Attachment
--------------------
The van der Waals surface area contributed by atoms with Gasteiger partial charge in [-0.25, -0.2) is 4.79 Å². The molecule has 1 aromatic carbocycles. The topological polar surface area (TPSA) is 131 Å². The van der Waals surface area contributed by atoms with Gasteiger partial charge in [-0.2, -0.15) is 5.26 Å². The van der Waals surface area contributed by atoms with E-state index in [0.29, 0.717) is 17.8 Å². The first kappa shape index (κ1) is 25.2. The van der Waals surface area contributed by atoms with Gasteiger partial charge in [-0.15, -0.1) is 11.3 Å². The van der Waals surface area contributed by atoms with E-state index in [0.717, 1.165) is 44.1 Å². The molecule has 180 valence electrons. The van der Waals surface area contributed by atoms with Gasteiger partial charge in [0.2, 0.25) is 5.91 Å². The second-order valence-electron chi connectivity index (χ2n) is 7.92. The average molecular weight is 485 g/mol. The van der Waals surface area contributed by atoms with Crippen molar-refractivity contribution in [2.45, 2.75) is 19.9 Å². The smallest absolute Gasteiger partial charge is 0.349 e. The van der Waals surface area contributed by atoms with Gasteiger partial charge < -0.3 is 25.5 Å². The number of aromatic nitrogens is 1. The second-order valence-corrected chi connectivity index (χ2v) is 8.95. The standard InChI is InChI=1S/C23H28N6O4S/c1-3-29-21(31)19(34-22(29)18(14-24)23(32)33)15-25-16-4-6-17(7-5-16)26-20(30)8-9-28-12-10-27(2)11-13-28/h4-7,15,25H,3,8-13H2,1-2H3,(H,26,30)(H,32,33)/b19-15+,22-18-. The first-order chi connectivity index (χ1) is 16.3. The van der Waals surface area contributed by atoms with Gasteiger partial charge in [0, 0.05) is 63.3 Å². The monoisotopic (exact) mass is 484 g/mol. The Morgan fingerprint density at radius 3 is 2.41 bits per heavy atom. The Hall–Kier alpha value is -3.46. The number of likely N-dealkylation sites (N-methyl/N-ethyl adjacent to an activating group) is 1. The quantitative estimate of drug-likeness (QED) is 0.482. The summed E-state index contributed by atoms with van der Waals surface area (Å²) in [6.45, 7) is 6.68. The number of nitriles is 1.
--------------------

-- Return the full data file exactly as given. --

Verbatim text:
The van der Waals surface area contributed by atoms with Gasteiger partial charge in [-0.25, -0.2) is 4.79 Å². The molecule has 1 aromatic carbocycles. The topological polar surface area (TPSA) is 131 Å². The van der Waals surface area contributed by atoms with Gasteiger partial charge in [-0.2, -0.15) is 5.26 Å². The van der Waals surface area contributed by atoms with E-state index in [0.29, 0.717) is 17.8 Å². The first kappa shape index (κ1) is 25.2. The van der Waals surface area contributed by atoms with Gasteiger partial charge in [-0.15, -0.1) is 11.3 Å². The van der Waals surface area contributed by atoms with E-state index in [0.717, 1.165) is 44.1 Å². The molecule has 180 valence electrons. The van der Waals surface area contributed by atoms with Gasteiger partial charge in [0.2, 0.25) is 5.91 Å². The second-order valence-electron chi connectivity index (χ2n) is 7.92. The average molecular weight is 485 g/mol. The van der Waals surface area contributed by atoms with Crippen molar-refractivity contribution in [2.45, 2.75) is 19.9 Å². The smallest absolute Gasteiger partial charge is 0.349 e. The van der Waals surface area contributed by atoms with Gasteiger partial charge < -0.3 is 25.5 Å². The number of aromatic nitrogens is 1. The second-order valence-corrected chi connectivity index (χ2v) is 8.95. The standard InChI is InChI=1S/C23H28N6O4S/c1-3-29-21(31)19(34-22(29)18(14-24)23(32)33)15-25-16-4-6-17(7-5-16)26-20(30)8-9-28-12-10-27(2)11-13-28/h4-7,15,25H,3,8-13H2,1-2H3,(H,26,30)(H,32,33)/b19-15+,22-18-. The first-order chi connectivity index (χ1) is 16.3. The van der Waals surface area contributed by atoms with Gasteiger partial charge in [0, 0.05) is 63.3 Å². The monoisotopic (exact) mass is 484 g/mol. The Morgan fingerprint density at radius 3 is 2.41 bits per heavy atom. The Hall–Kier alpha value is -3.46. The number of likely N-dealkylation sites (N-methyl/N-ethyl adjacent to an activating group) is 1. The quantitative estimate of drug-likeness (QED) is 0.482. The summed E-state index contributed by atoms with van der Waals surface area (Å²) in [6.45, 7) is 6.68. The number of nitriles is 1.